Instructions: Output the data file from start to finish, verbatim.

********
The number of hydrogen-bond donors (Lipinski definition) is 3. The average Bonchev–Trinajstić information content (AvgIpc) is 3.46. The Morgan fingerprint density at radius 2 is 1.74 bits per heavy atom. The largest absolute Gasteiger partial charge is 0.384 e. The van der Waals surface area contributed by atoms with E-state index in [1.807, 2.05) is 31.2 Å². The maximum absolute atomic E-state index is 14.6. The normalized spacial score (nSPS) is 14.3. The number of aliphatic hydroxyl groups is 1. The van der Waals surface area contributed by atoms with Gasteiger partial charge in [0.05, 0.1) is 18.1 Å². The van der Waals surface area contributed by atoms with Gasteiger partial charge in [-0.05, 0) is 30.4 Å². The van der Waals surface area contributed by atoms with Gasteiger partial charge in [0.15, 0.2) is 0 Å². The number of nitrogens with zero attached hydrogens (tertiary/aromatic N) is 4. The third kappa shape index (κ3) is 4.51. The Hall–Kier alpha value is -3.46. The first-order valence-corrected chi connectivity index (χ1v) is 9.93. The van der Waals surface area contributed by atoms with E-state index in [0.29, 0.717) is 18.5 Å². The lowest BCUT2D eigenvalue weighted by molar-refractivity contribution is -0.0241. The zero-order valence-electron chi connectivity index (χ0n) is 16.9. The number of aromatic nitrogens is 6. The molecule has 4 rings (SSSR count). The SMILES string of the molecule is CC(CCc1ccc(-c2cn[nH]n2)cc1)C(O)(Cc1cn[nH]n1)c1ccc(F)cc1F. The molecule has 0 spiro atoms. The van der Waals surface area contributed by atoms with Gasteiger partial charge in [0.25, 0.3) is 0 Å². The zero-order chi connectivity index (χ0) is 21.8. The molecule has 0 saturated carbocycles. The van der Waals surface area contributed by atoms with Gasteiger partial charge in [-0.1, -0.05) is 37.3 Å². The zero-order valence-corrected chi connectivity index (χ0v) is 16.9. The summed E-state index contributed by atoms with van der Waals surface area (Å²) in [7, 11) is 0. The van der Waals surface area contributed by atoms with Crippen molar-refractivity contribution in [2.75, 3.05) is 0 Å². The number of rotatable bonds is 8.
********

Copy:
The number of hydrogen-bond donors (Lipinski definition) is 3. The average Bonchev–Trinajstić information content (AvgIpc) is 3.46. The Morgan fingerprint density at radius 2 is 1.74 bits per heavy atom. The largest absolute Gasteiger partial charge is 0.384 e. The van der Waals surface area contributed by atoms with E-state index in [1.807, 2.05) is 31.2 Å². The maximum absolute atomic E-state index is 14.6. The normalized spacial score (nSPS) is 14.3. The number of aliphatic hydroxyl groups is 1. The van der Waals surface area contributed by atoms with Gasteiger partial charge in [0.05, 0.1) is 18.1 Å². The van der Waals surface area contributed by atoms with Gasteiger partial charge in [-0.05, 0) is 30.4 Å². The van der Waals surface area contributed by atoms with Gasteiger partial charge in [0.15, 0.2) is 0 Å². The number of nitrogens with zero attached hydrogens (tertiary/aromatic N) is 4. The third kappa shape index (κ3) is 4.51. The Hall–Kier alpha value is -3.46. The first-order valence-corrected chi connectivity index (χ1v) is 9.93. The van der Waals surface area contributed by atoms with E-state index in [0.29, 0.717) is 18.5 Å². The lowest BCUT2D eigenvalue weighted by molar-refractivity contribution is -0.0241. The zero-order valence-electron chi connectivity index (χ0n) is 16.9. The number of aromatic nitrogens is 6. The molecule has 4 rings (SSSR count). The SMILES string of the molecule is CC(CCc1ccc(-c2cn[nH]n2)cc1)C(O)(Cc1cn[nH]n1)c1ccc(F)cc1F. The molecule has 0 spiro atoms. The van der Waals surface area contributed by atoms with Gasteiger partial charge in [0.25, 0.3) is 0 Å². The zero-order chi connectivity index (χ0) is 21.8. The molecule has 0 saturated carbocycles. The van der Waals surface area contributed by atoms with Gasteiger partial charge in [-0.1, -0.05) is 37.3 Å². The zero-order valence-corrected chi connectivity index (χ0v) is 16.9. The summed E-state index contributed by atoms with van der Waals surface area (Å²) in [7, 11) is 0. The van der Waals surface area contributed by atoms with Crippen molar-refractivity contribution in [2.75, 3.05) is 0 Å². The number of rotatable bonds is 8.